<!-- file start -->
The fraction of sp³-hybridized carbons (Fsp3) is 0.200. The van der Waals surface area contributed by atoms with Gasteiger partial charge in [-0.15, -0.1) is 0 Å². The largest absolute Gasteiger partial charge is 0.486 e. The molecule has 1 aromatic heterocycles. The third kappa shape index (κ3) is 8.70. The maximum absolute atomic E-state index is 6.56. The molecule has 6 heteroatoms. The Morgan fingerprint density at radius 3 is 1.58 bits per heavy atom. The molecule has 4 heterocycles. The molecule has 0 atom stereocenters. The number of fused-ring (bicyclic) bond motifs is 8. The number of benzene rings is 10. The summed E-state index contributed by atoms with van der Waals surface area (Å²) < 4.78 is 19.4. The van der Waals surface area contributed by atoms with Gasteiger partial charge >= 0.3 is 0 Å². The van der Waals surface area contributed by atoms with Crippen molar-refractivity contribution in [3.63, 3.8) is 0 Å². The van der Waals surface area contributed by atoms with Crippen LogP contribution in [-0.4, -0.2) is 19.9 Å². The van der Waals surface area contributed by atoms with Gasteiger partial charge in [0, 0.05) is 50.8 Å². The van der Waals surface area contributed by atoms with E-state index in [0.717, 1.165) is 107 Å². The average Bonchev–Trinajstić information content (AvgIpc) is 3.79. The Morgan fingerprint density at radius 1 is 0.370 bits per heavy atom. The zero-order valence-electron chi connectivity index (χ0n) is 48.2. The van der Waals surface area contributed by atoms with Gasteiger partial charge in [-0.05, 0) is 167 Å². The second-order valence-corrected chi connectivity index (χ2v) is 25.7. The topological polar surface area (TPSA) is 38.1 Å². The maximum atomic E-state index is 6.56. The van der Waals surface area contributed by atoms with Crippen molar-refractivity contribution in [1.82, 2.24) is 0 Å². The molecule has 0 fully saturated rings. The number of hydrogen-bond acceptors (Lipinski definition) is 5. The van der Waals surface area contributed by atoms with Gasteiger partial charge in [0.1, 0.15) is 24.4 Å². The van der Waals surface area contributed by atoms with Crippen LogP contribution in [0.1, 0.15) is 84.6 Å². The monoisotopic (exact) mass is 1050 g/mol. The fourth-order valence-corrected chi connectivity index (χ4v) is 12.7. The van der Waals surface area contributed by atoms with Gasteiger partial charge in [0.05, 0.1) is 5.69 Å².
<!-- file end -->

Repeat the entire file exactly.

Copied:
The fraction of sp³-hybridized carbons (Fsp3) is 0.200. The van der Waals surface area contributed by atoms with Gasteiger partial charge in [-0.15, -0.1) is 0 Å². The largest absolute Gasteiger partial charge is 0.486 e. The molecule has 1 aromatic heterocycles. The third kappa shape index (κ3) is 8.70. The maximum absolute atomic E-state index is 6.56. The molecule has 6 heteroatoms. The Morgan fingerprint density at radius 3 is 1.58 bits per heavy atom. The molecule has 4 heterocycles. The molecule has 0 atom stereocenters. The number of fused-ring (bicyclic) bond motifs is 8. The number of benzene rings is 10. The summed E-state index contributed by atoms with van der Waals surface area (Å²) < 4.78 is 19.4. The van der Waals surface area contributed by atoms with Gasteiger partial charge >= 0.3 is 0 Å². The van der Waals surface area contributed by atoms with Crippen molar-refractivity contribution in [3.63, 3.8) is 0 Å². The van der Waals surface area contributed by atoms with Crippen LogP contribution in [-0.4, -0.2) is 19.9 Å². The van der Waals surface area contributed by atoms with Gasteiger partial charge in [0, 0.05) is 50.8 Å². The van der Waals surface area contributed by atoms with E-state index in [0.717, 1.165) is 107 Å². The average Bonchev–Trinajstić information content (AvgIpc) is 3.79. The Morgan fingerprint density at radius 1 is 0.370 bits per heavy atom. The zero-order valence-electron chi connectivity index (χ0n) is 48.2. The van der Waals surface area contributed by atoms with Gasteiger partial charge in [-0.05, 0) is 167 Å². The second-order valence-corrected chi connectivity index (χ2v) is 25.7. The topological polar surface area (TPSA) is 38.1 Å². The maximum atomic E-state index is 6.56. The van der Waals surface area contributed by atoms with Crippen molar-refractivity contribution in [1.82, 2.24) is 0 Å². The molecule has 0 fully saturated rings. The number of hydrogen-bond acceptors (Lipinski definition) is 5. The van der Waals surface area contributed by atoms with Gasteiger partial charge in [0.1, 0.15) is 24.4 Å². The van der Waals surface area contributed by atoms with Crippen LogP contribution in [0.1, 0.15) is 84.6 Å². The monoisotopic (exact) mass is 1050 g/mol. The fourth-order valence-corrected chi connectivity index (χ4v) is 12.7. The van der Waals surface area contributed by atoms with Gasteiger partial charge in [0.05, 0.1) is 5.69 Å².